New Publication: Space Use by Elephants in Myanmar's Human-Wildland Interface
Our team of elephant researchers have come together to produce a new paper on the spatial ecology of Asian elephants in Myanmar. This piece of work was lead by my good friend the talented Mr. Aung Nyein Chan who is one of the leading lights of elephant conservation in Myanmar and I couldn't be happier to see this paper coming to fruition after a lot of hard work.
Asian elephant numbers are declining across much of their range driven largely by serious threats from land use change resulting in habitat loss and fragmentation. Myanmar is undergoing major developments due to recent sociopolitical changes. To effectively manage and conserve the remaining populations of endangered elephants in the country, it is crucial to understand their ranging behavior.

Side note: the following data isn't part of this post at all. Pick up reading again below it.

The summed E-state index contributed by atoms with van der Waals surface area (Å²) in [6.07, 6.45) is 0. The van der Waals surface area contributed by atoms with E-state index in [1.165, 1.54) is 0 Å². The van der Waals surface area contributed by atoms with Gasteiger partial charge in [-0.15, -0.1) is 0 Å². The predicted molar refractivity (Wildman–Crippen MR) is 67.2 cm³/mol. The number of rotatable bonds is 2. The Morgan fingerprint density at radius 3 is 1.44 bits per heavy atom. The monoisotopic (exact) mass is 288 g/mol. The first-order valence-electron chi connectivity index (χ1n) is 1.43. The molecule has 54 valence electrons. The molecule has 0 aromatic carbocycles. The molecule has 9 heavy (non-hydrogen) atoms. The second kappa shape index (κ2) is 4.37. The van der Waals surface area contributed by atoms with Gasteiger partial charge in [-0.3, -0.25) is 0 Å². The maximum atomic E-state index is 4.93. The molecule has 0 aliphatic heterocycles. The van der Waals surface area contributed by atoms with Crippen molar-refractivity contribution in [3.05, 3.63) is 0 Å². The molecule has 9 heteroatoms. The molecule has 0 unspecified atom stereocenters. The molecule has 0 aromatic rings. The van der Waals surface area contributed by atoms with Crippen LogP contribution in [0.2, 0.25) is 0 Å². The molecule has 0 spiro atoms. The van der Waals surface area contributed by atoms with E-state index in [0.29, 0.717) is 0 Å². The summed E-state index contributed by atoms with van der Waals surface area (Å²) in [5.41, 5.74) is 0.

In this paper we looked at the home range sizes of elephants across seasons and assessed which landscape characteristics affect home range sizes and movement behaviour. We found highly variable home range sizes from 792.0 km2 to184.2 km2. We found both the shape and spatial configuration of agriculture and natural vegetation patches within an individual elephant’s range play a significant role in determining the size of its range. We also found that elephants move more, and hence expend more energy, in ranges with higher percentages of agricultural area.
These results provide crucial baseline information on elephant movements and space use in a country that represents one of the last strongholds for these endangered giants. This information can be used for future planning of land use and conservation actions. The paper is open access and can be read here.